1)    If there is a dog (especially a big one) loose in the house, don’t leave the steaming turkey unattended while the family is gathered, heads bowed and eyes closed, for the blessing. The same may be said for a cat. Although the consequences aren’t quite as dour, as rarely can a seven-pound cat drag a twenty-pound turkey through the doggie door and out into the backyard.


Happy Thanksgiving!!!

Hope You Gobble 'til you Wobble! 


Sunday, November 7, 2021


Jayne Ormerod is not my real name, but there a real person behind the nom de plume (translation: pen name.) Many (okay, most) people ask me, “Why do you write under a pseudonym?"

My first answer is always to assure them I am not running from the law. Or even the taxman. No the decision was much more personal: to be me, or not to be me? That was the question. Obviously, I chose not to be me.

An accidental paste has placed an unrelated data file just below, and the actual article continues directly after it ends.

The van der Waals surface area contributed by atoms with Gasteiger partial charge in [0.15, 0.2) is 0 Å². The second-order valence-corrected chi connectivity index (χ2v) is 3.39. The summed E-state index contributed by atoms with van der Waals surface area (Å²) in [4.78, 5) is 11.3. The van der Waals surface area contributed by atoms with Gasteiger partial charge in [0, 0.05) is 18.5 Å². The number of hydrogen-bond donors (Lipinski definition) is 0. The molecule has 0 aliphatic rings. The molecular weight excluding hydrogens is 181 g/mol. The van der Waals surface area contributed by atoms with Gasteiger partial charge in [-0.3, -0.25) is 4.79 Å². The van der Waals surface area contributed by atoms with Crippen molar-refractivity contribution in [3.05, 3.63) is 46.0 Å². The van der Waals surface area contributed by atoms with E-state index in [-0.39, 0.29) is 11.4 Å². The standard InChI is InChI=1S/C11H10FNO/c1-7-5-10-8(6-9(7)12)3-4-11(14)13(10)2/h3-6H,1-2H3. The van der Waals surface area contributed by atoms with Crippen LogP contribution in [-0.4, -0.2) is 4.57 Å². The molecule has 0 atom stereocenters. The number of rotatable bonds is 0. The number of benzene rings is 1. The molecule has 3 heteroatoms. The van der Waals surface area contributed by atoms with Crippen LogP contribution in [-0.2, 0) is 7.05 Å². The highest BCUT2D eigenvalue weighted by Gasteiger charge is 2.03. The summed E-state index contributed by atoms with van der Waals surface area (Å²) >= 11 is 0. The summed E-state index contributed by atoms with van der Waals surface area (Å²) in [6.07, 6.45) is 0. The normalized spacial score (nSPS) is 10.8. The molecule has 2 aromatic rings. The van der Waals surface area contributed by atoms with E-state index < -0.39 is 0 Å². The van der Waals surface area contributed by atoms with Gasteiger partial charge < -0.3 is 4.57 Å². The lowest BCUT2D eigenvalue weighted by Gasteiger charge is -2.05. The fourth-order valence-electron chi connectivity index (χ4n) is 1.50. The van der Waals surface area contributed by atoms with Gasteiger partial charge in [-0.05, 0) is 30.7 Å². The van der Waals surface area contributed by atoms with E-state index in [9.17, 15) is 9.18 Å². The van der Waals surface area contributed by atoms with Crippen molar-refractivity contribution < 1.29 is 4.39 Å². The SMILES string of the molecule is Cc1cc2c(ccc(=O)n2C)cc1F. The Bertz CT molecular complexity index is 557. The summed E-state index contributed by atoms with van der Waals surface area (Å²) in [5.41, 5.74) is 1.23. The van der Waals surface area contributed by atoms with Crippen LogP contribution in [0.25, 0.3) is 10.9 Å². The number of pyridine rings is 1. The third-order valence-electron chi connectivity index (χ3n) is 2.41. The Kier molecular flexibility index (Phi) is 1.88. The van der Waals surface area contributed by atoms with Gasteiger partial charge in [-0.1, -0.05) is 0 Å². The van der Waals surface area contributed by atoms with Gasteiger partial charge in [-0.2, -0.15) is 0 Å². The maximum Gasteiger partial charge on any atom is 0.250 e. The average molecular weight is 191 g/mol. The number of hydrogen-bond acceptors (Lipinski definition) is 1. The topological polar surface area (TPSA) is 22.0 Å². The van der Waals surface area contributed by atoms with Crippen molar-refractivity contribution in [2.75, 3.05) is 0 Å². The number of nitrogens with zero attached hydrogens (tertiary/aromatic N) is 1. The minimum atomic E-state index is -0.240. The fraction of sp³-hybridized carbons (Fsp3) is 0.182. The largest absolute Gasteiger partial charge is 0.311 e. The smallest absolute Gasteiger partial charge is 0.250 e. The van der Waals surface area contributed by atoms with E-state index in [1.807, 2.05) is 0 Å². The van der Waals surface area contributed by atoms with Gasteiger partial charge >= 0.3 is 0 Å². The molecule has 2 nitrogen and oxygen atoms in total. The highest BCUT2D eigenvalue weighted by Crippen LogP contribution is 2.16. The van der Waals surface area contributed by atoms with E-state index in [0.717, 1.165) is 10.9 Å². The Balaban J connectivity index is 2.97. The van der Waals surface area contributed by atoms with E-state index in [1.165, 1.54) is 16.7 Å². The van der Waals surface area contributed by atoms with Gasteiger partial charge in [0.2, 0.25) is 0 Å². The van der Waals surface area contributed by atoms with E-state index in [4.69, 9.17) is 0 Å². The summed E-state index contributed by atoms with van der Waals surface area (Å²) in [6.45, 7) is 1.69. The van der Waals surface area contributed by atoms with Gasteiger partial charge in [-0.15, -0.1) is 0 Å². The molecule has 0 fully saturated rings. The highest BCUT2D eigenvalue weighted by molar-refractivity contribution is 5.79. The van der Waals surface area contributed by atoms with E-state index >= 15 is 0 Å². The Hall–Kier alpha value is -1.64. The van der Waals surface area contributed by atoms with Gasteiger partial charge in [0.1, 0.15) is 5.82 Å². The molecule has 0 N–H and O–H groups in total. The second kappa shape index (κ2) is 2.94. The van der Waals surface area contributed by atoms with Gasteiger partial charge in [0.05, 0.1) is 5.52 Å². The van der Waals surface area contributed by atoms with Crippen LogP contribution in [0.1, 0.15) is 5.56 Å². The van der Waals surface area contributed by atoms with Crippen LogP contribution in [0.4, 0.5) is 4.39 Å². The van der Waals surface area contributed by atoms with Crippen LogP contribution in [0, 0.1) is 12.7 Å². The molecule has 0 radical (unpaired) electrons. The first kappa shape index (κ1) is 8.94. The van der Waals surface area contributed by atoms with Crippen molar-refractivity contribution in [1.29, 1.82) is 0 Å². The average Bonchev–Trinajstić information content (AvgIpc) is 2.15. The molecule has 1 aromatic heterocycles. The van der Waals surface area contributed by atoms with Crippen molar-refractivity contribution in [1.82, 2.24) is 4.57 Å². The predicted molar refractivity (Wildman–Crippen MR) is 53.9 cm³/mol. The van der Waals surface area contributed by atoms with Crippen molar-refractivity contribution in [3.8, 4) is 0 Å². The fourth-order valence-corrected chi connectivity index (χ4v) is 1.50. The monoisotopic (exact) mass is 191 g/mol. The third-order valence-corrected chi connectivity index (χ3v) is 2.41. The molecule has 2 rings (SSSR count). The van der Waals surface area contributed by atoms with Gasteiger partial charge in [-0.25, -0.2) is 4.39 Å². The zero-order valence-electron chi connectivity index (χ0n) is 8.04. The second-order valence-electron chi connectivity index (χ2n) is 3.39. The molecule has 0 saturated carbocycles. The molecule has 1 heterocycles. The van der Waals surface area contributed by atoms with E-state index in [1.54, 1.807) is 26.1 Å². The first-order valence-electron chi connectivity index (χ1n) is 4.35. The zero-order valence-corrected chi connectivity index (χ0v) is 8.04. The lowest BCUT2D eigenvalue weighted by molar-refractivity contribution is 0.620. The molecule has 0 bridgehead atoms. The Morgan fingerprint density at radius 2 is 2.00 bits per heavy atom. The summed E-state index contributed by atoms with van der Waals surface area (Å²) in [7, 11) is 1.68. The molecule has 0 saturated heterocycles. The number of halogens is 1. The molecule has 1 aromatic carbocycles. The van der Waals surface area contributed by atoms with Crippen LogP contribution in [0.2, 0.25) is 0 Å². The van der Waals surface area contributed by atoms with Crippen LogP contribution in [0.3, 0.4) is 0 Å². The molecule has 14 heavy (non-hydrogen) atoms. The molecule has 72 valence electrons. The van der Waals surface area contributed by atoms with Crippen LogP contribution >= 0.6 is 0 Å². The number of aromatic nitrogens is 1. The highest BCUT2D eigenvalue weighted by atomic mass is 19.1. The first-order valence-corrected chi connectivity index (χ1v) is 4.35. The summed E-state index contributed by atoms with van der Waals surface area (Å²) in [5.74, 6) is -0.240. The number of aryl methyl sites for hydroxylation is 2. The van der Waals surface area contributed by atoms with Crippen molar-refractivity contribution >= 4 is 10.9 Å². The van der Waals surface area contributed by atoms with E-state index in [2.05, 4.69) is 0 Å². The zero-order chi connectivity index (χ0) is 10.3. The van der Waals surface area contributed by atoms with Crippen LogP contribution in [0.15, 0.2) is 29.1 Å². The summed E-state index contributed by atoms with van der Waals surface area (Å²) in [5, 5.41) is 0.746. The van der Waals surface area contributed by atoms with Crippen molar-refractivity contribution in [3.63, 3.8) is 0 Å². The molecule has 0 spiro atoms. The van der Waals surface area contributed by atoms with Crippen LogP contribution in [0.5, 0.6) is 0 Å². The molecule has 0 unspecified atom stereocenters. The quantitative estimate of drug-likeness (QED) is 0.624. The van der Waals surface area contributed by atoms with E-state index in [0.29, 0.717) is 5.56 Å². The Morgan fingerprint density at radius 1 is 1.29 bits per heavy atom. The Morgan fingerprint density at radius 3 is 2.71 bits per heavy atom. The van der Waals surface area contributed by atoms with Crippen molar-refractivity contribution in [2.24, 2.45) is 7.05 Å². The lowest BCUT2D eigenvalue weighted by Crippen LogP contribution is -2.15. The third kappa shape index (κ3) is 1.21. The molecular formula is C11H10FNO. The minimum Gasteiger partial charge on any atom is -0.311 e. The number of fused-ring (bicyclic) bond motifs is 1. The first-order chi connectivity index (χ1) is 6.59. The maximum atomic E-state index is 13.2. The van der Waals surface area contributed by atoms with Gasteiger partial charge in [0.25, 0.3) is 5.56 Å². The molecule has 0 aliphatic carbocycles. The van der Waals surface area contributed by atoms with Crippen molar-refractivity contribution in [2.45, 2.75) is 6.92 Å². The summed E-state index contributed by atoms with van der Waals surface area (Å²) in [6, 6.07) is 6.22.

Here is the reason why... 

Picture this: A family dinner with my active-duty-military husband and twelve-year-old son, sitting on the back deck enjoying the gentle summer breeze. I’d prepared a meal of spicy shrimp scampi and Italian bread smothered with melted cheese, green onions and poppy seeds. After a glass (or three) of a spunky Pinot Grigio, I worked up enough courage to confess my lifelong secret.

Wednesday, October 6, 2021


 Jayne's packing up all her books hitting the road Williamsburg, here she comes! 

Thursday, September 9, 2021


This graphic popped up on my Facebook feed the other day, and I realized that times have not changed. It's a right of passage every September for students to write an essay on what they did on summer vacation. So here's mine. Granted, the vacation was in 1972, but through the prism of time I have come to appreciate what my parents did--and did not--teach us.